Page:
Application of Philip Crosby's Methods in Project Management

[article]
Member Submitted
Summary:

This article gives insight into why many organizations fail in implementing corrective measures which require only plain common sense for their solutions.

Most organizations fail to progress on the quality front just because they are unable to prevent problems from happening even when the recurring problems are not alien to them. As a result, they end up with missed deadlines and dissatisfied customers and employees.

An insight into why many organizations fail in implementing corrective measures which require only plain common sense for their solutions.

Most organizations fail to progress on the quality front just because they are unable to prevent problems from happening even when the recurring problems are not alien to them. As a result, they end up with missed deadlines and dissatisfied customers and employees.

An analysis of the causes leading to ineffective corrective actions help us to arrive at the following conclusions:

No Defined Procedures:
Even if we as managers, team members and entrepreneurs wonder why the team is committing the same mistakes again and again, we seldom take proactive steps to improve. We have even tried in vain to introduce a system for rewarding those who commit new mistakes unlike those committed in the past. The process for an effective preventive action should cover the following points:

  • Identification of perceived risks during project management reviews
  • The non-conformities reported in non-conformance reports or audits, defect logs or testing, review reports and customer complaints. Most of the customer complaints are not recorded. If we are willing to listen, these can be heard in client meetings.
  • Experiences from the past—experiences of other teams, locations who were on similar tasks, post-mortem reports of completed projects and lessons learnt from reports.

Another point to be addressed is the onus of the preventive actions. Ideally, it can be the team who is directly involved in the operation where the error has to be prevented. However, in some cases it is better to have one-man teams. If the organizational climate is right it will be a good idea if the non-conformity is published and invite volunteers for preventive actions.

When can the preventive action be called effective? Will it be effective, if non-conformance is prevented in one project? Or when it is prevented in all projects in the same location? Or when it is prevented in all projects at all locations? It is advisable to test the preventive action in one project before implementing it at on a broader scale.

Philip B Crosby's five-step methodology can be effectively deployed for implementing preventive actions. The five steps comprise:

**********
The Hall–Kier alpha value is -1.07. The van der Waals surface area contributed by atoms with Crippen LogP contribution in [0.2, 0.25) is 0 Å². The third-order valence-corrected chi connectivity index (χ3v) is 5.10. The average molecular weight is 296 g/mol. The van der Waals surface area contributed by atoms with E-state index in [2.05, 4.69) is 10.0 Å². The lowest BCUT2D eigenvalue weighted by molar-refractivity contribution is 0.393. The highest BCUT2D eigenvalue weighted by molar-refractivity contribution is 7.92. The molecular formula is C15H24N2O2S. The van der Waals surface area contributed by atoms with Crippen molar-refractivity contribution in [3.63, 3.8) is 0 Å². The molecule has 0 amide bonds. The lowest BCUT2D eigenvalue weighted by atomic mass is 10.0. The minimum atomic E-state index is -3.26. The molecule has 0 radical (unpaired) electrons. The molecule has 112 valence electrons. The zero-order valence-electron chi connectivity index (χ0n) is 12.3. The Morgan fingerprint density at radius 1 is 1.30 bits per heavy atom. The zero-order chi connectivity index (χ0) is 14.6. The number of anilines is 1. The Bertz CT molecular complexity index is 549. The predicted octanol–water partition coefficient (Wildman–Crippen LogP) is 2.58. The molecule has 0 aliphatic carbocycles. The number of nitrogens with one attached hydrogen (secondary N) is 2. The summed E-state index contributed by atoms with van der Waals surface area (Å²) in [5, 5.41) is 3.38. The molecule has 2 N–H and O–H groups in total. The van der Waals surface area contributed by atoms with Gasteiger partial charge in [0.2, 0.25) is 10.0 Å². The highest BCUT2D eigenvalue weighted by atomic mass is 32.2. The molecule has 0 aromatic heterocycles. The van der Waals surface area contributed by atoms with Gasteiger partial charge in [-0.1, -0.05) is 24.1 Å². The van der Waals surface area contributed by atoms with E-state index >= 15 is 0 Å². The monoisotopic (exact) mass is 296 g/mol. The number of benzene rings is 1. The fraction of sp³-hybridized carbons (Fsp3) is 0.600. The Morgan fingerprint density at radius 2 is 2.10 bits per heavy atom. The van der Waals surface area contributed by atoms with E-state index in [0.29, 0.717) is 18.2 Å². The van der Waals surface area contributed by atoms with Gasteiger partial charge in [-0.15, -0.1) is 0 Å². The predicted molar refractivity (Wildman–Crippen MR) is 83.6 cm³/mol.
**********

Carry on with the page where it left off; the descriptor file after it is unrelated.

• Defining the problem
  • Applying a fix to the problem
  • Identifying the root causes
  • Implementing preventive action
  • Evaluating and follow-up activities

Lack Of Monitoring And Measurement:
Even if as part of a methodology, evaluation and follow-up methods are defined, it is advisable to include monitoring of preventive actions during:

  • Review of project plans to ensure that all preventive actions taken in the past and currently in progress are included either in the risk management section or operational processes of the project plans.
  • Review of the quality management system to ensure that the proofed and time-tested preventive actions are institutionalized by incorporating them into the QMS of the organization.
  • Internal and external audits.
  • Project management reviews.

Lack Of Recognition:
This appears to be the simplest as well as the most complicated factor. The challenge lies in bringing in a system to identify the best contributions. In a highly matured organization, selection by peers can be adopted. However, this can lead to negative results if the team is not matured and different factors such as informal groups and formal groups can influence the selection. The other alternatives are to have a panel of external judges or to have an internal panel with credibility.

Not Part Of Handover/Takeover Procedures:
Especially in industries where the rate of employee turnover is high or the frequency of job rotation is high, the onus of preventive action may shift along with the person responsible for the area of

About the author

Abrachan Pudussery's picture Abrachan Pudussery

Abrachan Brachan is a software engineering enthusiast. Holds a Bachelor's degree in electrical engineering. Is a certified quality analyst (CQA) and a trainer of Crosby's methodologies. Have published several articles in software engineering. Lives in the city of Bangalore, India with wife Jessy and daughter Rosanna. Can be contacted at abrachan@abrachan.com.

AgileConnection is one of the growing communities of the TechWell network.

Featuring fresh, insightful stories, TechWell.com is the place to go for what is happening in software development and delivery.  Join the conversation now!